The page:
The beauty of stop-motion animation is that everything is painstakingly handcrafted so that it’s like watching a whole other world. Coraline is a wonder for the eyes and I loved just watching the movement of characters, their facial expressions, which were all done in great fluid motions. I loved that I could see Coraline thinking just through how her eyes were animated. The story, based upon the Neil Gaiman book, is about an alternative world where people have buttons for eyes provides enough eerie intrigue and some creepy imagery to spook younger kids. This is a fantasy film that doesn’t shy away from childhood scares. Coraline has an altogether pleasant feel with its spunky heroine and fine vocal cast (Dakota Fanning did not get on my nerves at all), but what’s most special is just watching the movie come alive; it’s enchanting to watch this world simply exist. There are some terrific displays of imagination in the alternative world, and it all looks even snazzier in 3-D where the world takes on further depth. Director Henry Selick (Nightmare Before Christmas) is the master of this peculiar art and thankfully Coraline follows its own visual style, never stooping to imitating Nightmare (like Corpse Bride). This is a visually stunning movie that may not leave much of an impression once it’s over (predictable story, thin plot, kind of slow ending). Coraline is a feast of artistic talent with something to discover in every awesome second.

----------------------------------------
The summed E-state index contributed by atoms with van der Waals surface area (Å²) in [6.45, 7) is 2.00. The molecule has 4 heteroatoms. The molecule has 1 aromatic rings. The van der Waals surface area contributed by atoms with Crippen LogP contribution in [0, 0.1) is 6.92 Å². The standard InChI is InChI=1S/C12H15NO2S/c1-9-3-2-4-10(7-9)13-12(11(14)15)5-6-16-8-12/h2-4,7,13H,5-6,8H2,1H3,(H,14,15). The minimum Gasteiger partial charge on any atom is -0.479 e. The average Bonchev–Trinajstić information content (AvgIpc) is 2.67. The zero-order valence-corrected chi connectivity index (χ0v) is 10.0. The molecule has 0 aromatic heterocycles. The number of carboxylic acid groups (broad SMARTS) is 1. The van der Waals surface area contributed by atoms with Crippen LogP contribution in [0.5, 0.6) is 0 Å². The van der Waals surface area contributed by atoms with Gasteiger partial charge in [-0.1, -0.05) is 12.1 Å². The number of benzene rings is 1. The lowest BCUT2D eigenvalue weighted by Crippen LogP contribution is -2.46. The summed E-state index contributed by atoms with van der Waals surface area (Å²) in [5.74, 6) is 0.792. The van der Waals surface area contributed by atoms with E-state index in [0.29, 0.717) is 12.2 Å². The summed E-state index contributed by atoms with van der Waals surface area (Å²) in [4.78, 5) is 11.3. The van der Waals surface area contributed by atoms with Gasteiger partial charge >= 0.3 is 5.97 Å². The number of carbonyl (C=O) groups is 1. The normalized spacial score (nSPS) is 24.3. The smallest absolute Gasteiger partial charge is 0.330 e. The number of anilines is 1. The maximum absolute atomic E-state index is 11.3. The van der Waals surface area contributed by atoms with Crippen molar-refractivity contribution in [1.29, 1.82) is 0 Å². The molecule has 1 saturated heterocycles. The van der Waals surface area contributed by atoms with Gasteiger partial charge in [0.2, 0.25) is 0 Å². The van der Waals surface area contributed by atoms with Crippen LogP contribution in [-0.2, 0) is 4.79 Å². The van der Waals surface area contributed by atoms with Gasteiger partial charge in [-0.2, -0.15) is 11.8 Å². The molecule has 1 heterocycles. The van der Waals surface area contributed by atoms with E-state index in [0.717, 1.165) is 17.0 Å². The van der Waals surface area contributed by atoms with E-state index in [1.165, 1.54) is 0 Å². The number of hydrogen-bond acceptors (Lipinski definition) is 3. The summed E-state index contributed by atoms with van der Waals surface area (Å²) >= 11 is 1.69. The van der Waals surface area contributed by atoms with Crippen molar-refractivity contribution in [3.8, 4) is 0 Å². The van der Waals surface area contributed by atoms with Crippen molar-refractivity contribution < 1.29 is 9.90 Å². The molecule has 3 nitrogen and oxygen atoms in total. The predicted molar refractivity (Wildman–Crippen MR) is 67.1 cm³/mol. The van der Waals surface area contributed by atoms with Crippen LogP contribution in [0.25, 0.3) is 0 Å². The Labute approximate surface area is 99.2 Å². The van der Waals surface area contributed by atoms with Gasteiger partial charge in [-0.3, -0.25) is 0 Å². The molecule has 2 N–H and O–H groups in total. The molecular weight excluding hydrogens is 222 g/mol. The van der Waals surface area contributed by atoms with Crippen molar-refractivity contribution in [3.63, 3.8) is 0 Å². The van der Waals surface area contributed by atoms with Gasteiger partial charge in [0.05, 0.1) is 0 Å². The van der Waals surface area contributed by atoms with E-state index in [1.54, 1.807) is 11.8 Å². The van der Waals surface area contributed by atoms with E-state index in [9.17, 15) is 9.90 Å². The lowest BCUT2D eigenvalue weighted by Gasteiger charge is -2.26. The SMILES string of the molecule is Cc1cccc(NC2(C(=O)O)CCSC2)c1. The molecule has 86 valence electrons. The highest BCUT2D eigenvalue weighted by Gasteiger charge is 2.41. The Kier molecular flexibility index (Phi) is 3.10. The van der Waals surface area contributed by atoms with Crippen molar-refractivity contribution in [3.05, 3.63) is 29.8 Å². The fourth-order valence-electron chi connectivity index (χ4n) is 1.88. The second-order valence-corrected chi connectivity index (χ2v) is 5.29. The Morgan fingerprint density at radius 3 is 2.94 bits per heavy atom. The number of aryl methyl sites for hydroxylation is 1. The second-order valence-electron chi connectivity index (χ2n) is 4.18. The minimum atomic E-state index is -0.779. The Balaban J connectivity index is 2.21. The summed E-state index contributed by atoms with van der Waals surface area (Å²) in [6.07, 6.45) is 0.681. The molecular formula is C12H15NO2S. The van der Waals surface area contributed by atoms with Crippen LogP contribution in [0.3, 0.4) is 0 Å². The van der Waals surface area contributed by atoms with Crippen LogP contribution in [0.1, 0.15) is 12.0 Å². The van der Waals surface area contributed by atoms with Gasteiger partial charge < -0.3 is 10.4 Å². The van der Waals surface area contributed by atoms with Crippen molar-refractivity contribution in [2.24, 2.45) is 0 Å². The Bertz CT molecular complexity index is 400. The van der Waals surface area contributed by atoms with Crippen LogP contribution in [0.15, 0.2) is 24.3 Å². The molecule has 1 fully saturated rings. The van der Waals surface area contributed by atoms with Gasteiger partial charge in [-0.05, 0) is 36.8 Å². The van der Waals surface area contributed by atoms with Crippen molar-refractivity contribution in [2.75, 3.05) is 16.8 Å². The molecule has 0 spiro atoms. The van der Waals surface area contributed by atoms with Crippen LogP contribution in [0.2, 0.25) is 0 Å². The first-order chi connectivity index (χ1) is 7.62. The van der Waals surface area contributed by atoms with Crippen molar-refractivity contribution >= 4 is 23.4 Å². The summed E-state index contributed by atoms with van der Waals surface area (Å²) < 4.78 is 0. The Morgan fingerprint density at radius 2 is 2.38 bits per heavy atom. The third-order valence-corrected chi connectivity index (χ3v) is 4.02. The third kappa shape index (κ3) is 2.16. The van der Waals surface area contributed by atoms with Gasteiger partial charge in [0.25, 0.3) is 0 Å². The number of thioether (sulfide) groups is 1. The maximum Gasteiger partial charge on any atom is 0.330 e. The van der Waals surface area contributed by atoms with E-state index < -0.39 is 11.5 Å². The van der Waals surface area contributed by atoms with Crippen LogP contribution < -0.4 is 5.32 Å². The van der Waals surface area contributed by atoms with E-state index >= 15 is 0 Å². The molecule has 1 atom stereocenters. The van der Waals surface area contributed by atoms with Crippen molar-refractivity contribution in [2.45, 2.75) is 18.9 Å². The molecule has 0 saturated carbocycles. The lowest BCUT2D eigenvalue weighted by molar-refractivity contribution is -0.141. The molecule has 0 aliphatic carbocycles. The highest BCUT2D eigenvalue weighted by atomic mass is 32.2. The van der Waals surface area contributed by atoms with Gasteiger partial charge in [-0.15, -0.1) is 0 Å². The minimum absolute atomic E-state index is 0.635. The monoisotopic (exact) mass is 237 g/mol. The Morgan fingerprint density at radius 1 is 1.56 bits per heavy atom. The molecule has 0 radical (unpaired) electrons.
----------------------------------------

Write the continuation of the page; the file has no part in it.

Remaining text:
Nate’s Grade: A-
Posted on February 7, 2009, in 2009 Movies and tagged animated, book, dakota fanning, fantasy, henry selick, ian mcshane, keith david, neil gaiman, supernatural, terri hatcher. Bookmark the permalink. Leave a comment.